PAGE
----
The Tour de France cycling great Laurent Fignon has died of cancer aged 50.
Fignon won two Toyurs in 1983 and 84, but trhe eight seconds that cost him a third triumph in 1989 will live just as long as the memory as the Americ an Greg Lemond produced one of the greatest time trials in history.
In a book published in June 2009, 'We Were Young and Carefree', Fignon said he had been diagnosed with cancer.
He also admitted having used doping products but said he did not know if they had caused his illness.
Fignon's sport was soccer until he rode his first cycle race in 1976 and won it.
He turned professional in 1982, winning his first trophy the same year, the Criterium National.
In 1983 at the age of 22, with his round glasses and ponytail, Fignon became the youngest rider for 50 years to win the Tour de France after taking advantage of the withdrawal through injury of Bernard Hinault who had won the race four times.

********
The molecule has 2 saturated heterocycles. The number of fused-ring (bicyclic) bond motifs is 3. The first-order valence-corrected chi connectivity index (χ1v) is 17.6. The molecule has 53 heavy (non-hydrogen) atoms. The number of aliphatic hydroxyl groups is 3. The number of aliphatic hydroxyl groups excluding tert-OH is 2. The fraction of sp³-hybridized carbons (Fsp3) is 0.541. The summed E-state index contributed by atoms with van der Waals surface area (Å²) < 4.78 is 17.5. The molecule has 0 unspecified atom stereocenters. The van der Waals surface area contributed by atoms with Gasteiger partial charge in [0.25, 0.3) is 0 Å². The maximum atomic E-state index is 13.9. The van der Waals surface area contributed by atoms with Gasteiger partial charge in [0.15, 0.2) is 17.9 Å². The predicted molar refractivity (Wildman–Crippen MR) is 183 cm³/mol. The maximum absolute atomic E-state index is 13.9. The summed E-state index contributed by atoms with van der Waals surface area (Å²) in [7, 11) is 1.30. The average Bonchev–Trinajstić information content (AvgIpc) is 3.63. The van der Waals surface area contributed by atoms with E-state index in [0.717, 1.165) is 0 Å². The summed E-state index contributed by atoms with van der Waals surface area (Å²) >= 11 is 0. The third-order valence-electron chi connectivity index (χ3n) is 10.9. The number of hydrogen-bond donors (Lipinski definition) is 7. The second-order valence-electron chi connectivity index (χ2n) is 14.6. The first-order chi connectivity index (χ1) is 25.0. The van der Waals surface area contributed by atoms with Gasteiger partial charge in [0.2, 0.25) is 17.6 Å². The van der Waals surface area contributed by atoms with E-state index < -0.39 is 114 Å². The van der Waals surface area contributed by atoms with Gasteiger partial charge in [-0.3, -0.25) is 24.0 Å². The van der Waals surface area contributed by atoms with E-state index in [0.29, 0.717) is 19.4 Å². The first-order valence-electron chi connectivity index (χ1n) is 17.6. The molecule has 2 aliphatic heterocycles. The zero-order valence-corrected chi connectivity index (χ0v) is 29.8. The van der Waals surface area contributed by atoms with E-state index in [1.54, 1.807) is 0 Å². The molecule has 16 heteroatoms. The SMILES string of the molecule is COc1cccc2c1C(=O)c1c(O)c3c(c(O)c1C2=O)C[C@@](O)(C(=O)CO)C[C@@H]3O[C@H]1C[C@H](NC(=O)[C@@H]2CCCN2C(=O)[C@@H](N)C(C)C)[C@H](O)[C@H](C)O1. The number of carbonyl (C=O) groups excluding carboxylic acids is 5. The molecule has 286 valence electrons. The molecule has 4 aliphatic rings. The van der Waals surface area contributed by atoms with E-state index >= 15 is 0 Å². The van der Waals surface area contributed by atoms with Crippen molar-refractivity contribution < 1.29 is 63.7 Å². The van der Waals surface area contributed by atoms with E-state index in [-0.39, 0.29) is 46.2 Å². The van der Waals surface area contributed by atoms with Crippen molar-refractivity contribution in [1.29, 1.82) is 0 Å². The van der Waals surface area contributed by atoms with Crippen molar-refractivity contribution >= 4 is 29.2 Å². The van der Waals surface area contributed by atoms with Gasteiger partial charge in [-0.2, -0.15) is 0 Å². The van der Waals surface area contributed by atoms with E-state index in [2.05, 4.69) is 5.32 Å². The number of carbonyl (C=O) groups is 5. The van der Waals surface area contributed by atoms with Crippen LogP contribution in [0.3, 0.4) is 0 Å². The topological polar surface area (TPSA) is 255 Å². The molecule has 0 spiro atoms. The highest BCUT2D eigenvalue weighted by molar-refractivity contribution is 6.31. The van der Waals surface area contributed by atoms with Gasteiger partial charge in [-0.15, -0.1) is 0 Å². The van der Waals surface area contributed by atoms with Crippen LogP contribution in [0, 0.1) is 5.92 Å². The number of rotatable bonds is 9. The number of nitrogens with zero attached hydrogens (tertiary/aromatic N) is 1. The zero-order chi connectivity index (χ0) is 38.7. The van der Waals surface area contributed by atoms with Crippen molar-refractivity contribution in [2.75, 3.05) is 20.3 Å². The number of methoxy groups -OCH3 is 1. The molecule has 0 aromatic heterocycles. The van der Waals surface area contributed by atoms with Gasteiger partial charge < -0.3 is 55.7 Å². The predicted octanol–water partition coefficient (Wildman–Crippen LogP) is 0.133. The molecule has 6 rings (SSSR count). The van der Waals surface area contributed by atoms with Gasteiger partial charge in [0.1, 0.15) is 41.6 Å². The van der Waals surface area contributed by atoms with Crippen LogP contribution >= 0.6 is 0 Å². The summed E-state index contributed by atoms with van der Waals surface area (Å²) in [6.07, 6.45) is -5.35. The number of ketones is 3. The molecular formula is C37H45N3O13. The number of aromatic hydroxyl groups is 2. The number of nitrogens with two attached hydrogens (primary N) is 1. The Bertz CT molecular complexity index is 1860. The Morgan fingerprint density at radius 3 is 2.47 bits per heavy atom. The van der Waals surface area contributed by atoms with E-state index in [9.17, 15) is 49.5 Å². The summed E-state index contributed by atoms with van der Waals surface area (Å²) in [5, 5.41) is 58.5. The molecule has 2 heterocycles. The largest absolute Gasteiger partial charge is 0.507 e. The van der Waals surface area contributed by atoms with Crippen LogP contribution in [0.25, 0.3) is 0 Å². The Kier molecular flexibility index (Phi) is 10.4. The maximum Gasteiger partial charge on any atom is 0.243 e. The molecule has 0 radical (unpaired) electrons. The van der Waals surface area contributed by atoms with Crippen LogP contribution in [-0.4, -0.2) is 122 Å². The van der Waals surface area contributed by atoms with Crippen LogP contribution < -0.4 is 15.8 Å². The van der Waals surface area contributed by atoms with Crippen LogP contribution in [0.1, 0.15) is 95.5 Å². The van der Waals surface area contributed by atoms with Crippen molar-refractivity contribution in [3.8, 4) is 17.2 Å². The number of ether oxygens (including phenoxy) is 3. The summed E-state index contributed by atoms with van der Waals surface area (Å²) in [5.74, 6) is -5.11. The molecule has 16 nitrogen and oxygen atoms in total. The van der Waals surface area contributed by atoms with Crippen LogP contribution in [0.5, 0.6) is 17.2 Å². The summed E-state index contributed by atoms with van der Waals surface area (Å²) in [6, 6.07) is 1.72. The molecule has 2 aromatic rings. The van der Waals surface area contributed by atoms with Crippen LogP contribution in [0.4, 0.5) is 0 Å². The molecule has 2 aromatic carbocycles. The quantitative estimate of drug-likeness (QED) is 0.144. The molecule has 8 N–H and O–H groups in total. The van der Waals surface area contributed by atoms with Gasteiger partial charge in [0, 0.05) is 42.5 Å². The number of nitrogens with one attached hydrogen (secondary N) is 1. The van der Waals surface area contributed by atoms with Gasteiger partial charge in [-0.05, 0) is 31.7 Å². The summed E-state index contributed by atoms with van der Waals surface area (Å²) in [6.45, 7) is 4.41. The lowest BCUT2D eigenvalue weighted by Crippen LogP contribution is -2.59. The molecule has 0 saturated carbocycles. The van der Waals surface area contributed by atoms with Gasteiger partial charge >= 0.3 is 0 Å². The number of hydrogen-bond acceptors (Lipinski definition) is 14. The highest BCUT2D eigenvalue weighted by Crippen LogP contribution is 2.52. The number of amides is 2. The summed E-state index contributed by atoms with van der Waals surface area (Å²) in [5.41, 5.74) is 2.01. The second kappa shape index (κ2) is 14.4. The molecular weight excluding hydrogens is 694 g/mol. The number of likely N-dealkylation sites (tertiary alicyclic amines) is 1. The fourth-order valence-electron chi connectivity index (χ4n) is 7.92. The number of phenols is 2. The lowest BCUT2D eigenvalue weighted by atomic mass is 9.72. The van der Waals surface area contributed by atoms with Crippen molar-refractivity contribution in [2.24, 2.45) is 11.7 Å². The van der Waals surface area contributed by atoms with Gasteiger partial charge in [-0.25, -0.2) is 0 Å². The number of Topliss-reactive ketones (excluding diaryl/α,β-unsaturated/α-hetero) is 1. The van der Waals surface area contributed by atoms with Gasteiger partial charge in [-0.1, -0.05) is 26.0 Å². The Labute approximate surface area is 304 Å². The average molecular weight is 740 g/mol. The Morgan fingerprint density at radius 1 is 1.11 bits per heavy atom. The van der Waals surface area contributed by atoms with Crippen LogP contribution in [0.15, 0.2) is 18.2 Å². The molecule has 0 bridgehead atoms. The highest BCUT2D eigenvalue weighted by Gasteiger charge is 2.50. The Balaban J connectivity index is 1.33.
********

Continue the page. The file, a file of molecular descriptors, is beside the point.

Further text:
The young champion won again in 1984, earning the nickname 'The Teacher' for his tactical skills.
Injuries marred the end of his career but he also won the Giro d'Italia in 1989, the Fleche Wallonne in 1986 and the Milan-San Remo classic in 1988 and 1989.
Fignon retired from cycling in 1993 and soon became a television consultant.